First reported by the New York Times on Wednesday, the Metropolitan Opera announced that the COVID-19 pandemic has forced them to cancel their entire 2020-2021 season. They will reopen September 2021, at the earliest.
This decision will likely affect organizations across New York State, but around the country as well. Many arts organizations are attempting to slowly reopen in accordance with social distancing guidelines, but this decision may put an end to that.
The pandemic closed the Met in mid-March, costing the Met $150 million in revenue and leaving about 1000 employees, including its orchestra and chorus, furloughed without pay for almost six months now.
Peter Gelb, the general manager for the Met, has announced an ambitious 2021-22 lineup to reassure its donors and patrons that they will remain strong. In addition, Gelb said he will ask the company’s unions to agree to cost-cutting concessions that will be necessary post-pandemic.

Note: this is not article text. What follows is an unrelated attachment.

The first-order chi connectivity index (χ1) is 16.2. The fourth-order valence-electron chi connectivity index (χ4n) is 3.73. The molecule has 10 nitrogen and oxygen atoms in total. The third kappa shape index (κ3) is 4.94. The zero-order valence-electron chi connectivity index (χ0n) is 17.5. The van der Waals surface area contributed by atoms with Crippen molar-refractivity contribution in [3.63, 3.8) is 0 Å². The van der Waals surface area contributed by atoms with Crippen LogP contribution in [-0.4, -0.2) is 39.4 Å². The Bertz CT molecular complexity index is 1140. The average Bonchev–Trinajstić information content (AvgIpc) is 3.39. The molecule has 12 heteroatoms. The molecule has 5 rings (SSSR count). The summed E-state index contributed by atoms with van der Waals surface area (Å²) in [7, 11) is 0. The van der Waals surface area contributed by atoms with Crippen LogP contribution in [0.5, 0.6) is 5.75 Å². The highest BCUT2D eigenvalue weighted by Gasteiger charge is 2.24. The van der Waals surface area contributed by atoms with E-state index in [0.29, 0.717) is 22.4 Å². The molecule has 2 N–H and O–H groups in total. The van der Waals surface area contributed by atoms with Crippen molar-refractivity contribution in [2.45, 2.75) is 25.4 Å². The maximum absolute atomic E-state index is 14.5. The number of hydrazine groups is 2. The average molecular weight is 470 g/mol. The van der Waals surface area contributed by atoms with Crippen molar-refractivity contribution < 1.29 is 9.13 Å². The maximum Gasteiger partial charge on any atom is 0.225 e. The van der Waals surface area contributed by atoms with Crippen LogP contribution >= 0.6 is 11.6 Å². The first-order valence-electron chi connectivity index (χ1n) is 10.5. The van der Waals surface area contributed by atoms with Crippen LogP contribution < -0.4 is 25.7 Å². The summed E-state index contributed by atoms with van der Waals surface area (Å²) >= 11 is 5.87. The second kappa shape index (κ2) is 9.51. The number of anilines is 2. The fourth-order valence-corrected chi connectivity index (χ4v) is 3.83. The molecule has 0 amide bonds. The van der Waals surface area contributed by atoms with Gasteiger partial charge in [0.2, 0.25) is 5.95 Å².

The Met plans to open with Terence Blanchard’s “Fire Shut Up in My Bones,” the first opera that they will perform by a Black composer. This is in part due to the rise in racial awareness that is occurring around the country, but also an effort of the Met to find more of a balance between contemporary works and the staples that made them famous in the first place.
Two lives at the Metropolitan Opera have already been lost to the virus: Vincent J. Lionti, a violist, and Joel Revzen, an assistant director. The scheduled star of Puccini’s Turandot next season, Anna Netrebko, announced that she had been hospitalized due to the virus.
Having already sold $20 million in revenue for 2021-22, the concern now is less about the Met Opera, and more about the other organizations that may look at the Met and their cancellation as a precedent.